MOSCOW FORUM by Peter WestmoreNews Weekly
Large families' vital role to protect civilisation
, October 11, 2014
In the face of a demographic collapse and the imposition of secular values which undermine marriage and the family, the International Forum on the Family, held last month in Moscow, drew attention to the vital role of the natural family in preserving societies throughout the world.
The Kremlin, Moscow
The international forum was attended by about 2,000 people, of whom around 200 came from abroad.
It was an initiative of the St Andrew the First-Called Foundation, the Sanctity of Motherhood All-Russian Program and the St Basil the Great Charitable Foundation, each of which is associated with the Russian Orthodox Church.
The forum could not have taken place without the involvement of the Russian Orthodox Church’s Patriarchal Commission for Family Affairs, Protection of Motherhood and Childhood.
A plenary session was held in the State Kremlin Palace, and other sessions were conducted in the conference facilities at the magnificent Cathedral of Christ the Saviour in Moscow.
The present cathedral is erected on the site of the original cathedral, which was built in the 19th century to commemorate Russia’s deliverance from Napoleon, but destroyed by Stalin in 1931.
Stalin intended the site for a monstrous Palace of the Soviets, with a massive statue of Lenin. However, it was never built as the foundations kept sinking.
After the collapse of Soviet communism in 1989, the site was given back to the Russian Orthodox Church, and the magnificent new cathedral was built on the site in the 1990s, using donations from a million Muscovites.
Religious leaders who spoke at the International Forum on the Family included Patriarch Kirill, leader of the Russian Orthodox Church; Berel Lazar, Chief Rabbi of Russia; Archbishop Paglia, head of the Pontifical Council for the Family; and Talgat Tadzhuddin, Chief Mufti of Russia.
While the forum included a strong religious perspective, it also debated many of the most contentious issues of family policy, including the influence of the media; the prevailing anti-family culture in much of the world; the impact of new reproductive technologies; the problem of family breakdown and orphans; abortion; and what can be done to address the demographic crisis around the world.
Other participants included Russian government ministers and parliamentarians, members of European parliaments, a large number of sociologists and experts in family policy from Russia, and leaders of many non-government organisations (NGOs) from around the world.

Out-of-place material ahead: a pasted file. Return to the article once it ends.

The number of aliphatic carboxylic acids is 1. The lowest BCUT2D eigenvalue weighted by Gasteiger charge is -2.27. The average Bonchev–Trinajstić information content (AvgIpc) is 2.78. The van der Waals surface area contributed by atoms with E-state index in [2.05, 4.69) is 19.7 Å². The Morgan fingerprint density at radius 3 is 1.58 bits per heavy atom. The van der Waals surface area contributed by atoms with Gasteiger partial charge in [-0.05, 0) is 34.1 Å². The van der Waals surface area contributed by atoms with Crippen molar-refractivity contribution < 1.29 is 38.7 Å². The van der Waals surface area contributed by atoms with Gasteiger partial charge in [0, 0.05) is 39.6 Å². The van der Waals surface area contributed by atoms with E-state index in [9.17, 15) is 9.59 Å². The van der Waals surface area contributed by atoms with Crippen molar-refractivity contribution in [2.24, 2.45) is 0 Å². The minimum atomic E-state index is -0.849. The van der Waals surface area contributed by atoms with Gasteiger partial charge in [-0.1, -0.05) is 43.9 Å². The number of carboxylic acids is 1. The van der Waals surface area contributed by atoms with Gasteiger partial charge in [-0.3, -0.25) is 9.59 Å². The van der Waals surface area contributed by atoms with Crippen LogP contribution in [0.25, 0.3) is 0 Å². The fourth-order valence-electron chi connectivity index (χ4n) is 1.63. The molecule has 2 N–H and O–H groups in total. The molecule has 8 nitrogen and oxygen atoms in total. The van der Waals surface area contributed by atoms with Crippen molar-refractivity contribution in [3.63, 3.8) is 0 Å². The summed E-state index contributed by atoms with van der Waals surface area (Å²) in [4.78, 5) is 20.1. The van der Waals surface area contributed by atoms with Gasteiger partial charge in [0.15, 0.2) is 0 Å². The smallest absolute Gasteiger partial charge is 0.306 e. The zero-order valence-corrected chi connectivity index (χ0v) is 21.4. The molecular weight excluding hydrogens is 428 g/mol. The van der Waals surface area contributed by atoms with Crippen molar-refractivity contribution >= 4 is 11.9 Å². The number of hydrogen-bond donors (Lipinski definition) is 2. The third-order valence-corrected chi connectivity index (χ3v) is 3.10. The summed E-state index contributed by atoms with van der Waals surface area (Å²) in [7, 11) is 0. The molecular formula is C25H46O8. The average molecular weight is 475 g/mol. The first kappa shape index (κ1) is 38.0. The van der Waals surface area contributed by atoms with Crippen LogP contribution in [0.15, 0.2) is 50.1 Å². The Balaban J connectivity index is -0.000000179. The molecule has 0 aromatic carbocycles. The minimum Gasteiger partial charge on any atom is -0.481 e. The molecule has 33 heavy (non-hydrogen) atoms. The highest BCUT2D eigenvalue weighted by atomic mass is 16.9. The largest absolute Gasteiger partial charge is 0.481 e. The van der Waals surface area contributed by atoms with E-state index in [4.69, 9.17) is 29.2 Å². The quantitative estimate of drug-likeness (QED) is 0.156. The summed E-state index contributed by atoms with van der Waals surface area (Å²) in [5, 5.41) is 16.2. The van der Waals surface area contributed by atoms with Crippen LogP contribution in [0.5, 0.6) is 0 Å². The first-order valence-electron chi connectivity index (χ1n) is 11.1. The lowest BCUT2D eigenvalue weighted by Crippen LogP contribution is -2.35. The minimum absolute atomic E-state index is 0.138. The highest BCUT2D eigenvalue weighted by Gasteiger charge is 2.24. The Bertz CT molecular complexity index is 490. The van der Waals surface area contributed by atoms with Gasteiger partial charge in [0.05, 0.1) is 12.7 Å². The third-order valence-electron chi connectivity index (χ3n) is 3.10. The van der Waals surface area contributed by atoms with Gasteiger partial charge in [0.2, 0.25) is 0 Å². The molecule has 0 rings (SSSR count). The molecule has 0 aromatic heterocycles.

It provided an excellent opportunity to learn what is being done to defend the family from the many attacks it is now experiencing, and to look at the first fruits of the effort to reverse Russia’s demographic decline which saw the country’s population fall from 149 million at the end of the Soviet era, down to 142 million.
Over the past five years, it has begun to recover, and is now about 144 million. The recovery has been largely inspired by the religious revival in Russia, centred on the Russian Orthodox Church.
At the forum, there were a series of round-table meetings, at which presentations were given on a whole range of subjects, from the UN’s anti-life and anti-family agenda, to the gender revolution, the push for same-sex marriage, the family as the first educator of children and transmitter of culture, the global empire of disinformation and its remedies, pastoral care of married couples, restoring fatherhood, building a pro-life movement among young people, and challenges to the family in Africa, Asia and Latin America.
At its conclusion, the forum adopted a resolution which warned of the threats to destroy the natural family, “the institution that in a civilised society is the foundation of order, the state’s prosperity and social peace”.
It said that the preservation of society is based on a system of family and kindred ties that are formed through the bonds of marriage between a male and a female, and the children born to them. “This, and only this, is capable of ensuring the reproduction, stability and continuity of human civilisation.”
It appealed to people to unite against state-supported interference in the private lives of people, in an attempt to foist specific sexual lifestyles and the preference of a minority upon the majority.
It called for laws and constitutions of nations to “clearly define the naturally predetermined relationships in the family as relationships between the male and female, their children and their relatives”.
It opposed “the cynical utilisation of women as surrogate mothers”, and called for scientific research and study of the conditions and prospects of developing the natural family, as well as studying the negative social and psychological effects of raising children by same-gender couples.
And, finally, it called on the United Nations to proclaim a special year or program in support of the natural family.